The successive removal of urban occupation layers opened windows into the more remote past of this quarter of the old city of Beirut. Recycled Roman columns, and broken pots and lamps from Roman and Greek times had already appeared in Islamic levels, having been churned up during later settlement activities. Undisturbed, Graeco- Roman levels produced lovely decorated lamps, bottles for perfumed oil, and a lamp handle with a Iyre-playing winged Eros, son of the Goddess of Love, Aphrodite (see p.2), providing evidence for the activities of Beirut's inhabitants of that time.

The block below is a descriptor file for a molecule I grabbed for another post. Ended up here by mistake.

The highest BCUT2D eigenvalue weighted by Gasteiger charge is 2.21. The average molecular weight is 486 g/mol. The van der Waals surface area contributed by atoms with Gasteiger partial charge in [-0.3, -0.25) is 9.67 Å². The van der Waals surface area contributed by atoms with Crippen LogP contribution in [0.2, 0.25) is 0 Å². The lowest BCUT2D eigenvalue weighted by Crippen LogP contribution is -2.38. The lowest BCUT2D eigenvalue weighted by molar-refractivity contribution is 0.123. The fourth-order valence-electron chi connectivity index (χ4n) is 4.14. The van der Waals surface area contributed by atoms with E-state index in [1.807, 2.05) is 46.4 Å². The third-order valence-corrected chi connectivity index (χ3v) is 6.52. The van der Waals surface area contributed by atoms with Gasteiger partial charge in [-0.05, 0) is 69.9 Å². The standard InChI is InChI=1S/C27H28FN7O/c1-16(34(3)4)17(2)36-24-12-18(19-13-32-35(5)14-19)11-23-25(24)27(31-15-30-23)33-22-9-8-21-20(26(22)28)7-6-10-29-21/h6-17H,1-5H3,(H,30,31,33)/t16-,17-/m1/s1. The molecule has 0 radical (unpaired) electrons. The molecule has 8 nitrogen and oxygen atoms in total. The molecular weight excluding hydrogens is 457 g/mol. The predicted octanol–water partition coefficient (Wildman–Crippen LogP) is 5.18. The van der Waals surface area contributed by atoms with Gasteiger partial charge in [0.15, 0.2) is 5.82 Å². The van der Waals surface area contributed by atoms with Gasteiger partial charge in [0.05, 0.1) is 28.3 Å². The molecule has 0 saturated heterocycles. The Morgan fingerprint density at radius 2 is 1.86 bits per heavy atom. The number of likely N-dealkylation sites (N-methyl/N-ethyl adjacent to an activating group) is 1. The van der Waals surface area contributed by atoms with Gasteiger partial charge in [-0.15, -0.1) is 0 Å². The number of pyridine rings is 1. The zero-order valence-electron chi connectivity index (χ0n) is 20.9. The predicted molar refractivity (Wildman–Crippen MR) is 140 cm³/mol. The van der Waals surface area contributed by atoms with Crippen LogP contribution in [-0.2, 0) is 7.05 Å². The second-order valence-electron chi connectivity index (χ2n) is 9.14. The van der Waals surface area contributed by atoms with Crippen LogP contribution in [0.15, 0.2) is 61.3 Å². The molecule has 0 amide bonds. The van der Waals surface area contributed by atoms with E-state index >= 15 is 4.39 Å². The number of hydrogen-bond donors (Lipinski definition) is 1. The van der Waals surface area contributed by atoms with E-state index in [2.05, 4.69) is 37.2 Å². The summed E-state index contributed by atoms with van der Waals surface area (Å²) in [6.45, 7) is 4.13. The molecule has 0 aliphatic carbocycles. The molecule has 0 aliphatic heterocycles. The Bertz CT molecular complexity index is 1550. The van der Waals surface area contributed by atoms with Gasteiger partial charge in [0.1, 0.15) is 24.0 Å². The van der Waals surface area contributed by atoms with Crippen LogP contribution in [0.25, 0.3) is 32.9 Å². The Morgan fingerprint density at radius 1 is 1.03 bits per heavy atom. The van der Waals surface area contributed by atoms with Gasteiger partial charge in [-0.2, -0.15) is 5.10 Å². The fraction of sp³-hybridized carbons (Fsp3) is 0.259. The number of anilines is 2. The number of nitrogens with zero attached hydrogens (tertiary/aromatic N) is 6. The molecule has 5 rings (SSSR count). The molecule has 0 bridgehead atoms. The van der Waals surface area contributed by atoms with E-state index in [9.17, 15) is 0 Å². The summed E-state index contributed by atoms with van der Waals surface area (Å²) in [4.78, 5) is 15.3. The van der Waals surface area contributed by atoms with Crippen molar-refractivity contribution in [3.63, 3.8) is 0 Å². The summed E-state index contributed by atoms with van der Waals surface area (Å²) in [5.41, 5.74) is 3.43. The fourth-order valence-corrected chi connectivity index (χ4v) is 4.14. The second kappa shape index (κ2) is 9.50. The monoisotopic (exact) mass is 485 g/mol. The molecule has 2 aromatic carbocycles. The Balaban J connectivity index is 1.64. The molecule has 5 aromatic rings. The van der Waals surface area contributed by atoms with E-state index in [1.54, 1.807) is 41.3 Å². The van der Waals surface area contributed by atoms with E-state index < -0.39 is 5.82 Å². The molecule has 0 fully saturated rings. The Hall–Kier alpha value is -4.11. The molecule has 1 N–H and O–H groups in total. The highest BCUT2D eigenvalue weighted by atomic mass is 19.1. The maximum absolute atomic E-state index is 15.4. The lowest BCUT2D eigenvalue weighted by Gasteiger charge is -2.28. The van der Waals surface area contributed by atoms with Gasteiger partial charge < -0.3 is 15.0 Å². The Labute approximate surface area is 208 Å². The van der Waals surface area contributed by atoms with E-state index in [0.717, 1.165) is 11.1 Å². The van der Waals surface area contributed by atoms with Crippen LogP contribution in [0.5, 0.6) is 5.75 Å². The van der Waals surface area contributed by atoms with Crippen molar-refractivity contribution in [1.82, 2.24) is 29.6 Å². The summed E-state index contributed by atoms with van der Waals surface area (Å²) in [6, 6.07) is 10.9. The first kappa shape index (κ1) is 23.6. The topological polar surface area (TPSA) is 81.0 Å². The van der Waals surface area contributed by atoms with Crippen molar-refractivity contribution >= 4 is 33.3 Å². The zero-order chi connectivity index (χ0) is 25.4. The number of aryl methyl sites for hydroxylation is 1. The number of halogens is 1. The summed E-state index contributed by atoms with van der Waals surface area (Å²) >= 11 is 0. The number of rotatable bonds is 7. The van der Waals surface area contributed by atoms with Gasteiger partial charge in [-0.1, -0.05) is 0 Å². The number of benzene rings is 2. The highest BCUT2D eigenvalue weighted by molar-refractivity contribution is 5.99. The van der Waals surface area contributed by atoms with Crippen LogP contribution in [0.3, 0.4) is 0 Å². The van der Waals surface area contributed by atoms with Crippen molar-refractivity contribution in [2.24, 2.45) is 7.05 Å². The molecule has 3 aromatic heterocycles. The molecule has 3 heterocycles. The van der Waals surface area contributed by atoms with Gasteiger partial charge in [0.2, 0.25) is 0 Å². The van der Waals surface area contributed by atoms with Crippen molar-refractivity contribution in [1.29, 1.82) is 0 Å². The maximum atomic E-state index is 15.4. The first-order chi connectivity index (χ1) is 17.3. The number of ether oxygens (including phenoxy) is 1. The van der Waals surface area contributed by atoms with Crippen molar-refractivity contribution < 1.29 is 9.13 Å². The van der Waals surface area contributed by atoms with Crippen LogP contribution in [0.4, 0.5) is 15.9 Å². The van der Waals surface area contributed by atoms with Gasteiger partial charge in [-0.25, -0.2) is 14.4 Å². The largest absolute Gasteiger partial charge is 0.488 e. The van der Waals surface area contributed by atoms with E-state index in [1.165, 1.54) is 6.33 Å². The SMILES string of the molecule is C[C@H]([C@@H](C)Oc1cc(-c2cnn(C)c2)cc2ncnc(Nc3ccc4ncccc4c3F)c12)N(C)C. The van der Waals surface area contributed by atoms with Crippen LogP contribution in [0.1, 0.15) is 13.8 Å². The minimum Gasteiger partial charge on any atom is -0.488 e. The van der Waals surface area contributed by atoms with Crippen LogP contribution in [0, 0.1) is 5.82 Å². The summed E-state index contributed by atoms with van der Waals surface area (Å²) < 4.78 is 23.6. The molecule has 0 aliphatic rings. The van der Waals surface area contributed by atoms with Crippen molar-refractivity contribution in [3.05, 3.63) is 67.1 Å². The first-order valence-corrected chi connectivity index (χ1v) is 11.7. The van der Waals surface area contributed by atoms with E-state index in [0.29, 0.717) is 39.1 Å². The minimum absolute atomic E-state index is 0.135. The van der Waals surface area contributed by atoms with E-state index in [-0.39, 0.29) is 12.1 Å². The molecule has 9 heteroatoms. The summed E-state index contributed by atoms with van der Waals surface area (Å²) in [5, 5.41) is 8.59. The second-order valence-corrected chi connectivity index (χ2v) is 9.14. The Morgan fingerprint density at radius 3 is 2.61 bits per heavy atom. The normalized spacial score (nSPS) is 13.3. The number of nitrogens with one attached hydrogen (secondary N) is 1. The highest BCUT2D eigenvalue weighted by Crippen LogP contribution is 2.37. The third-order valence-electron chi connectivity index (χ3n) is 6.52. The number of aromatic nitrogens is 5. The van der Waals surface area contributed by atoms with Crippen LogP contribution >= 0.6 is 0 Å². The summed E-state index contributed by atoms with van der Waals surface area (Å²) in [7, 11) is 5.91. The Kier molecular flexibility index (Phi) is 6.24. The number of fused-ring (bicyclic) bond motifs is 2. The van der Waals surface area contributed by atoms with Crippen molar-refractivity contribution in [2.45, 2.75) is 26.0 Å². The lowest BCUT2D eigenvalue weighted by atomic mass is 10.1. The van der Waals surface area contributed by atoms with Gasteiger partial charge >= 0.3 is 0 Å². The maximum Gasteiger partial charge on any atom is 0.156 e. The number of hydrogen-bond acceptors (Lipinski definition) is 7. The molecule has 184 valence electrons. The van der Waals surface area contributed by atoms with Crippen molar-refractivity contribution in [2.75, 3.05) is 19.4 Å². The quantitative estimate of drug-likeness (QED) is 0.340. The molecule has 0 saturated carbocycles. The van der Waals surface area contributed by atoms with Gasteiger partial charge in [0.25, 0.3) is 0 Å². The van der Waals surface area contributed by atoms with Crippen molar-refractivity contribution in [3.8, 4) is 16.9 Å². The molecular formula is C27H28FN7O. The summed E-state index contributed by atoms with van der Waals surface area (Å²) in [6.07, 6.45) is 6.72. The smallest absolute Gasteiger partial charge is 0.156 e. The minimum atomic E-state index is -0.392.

Roman period walls appeared lower down belonging to houses and shops of a time when a predecessor of today's Weygand Street already functioned as the main east-west thoroughfare of the city. A pedestal dedicated to Julia Domna, the Syrian-born wife of the North African emperor Septimius Severus, had also been recycled as building material. The empress is addressed as 'Mother of the Camps'.

Very detailed excavations of an area close to the ribat of Ibn 'Iraq have revealed vital information about the diet and environment of Beirut's inhabitants during Hellenistic and Roman times: fish, birds, livestock, eggs, fruit, nuts, vegetables and pulses.


al@mashriq                       960118/960118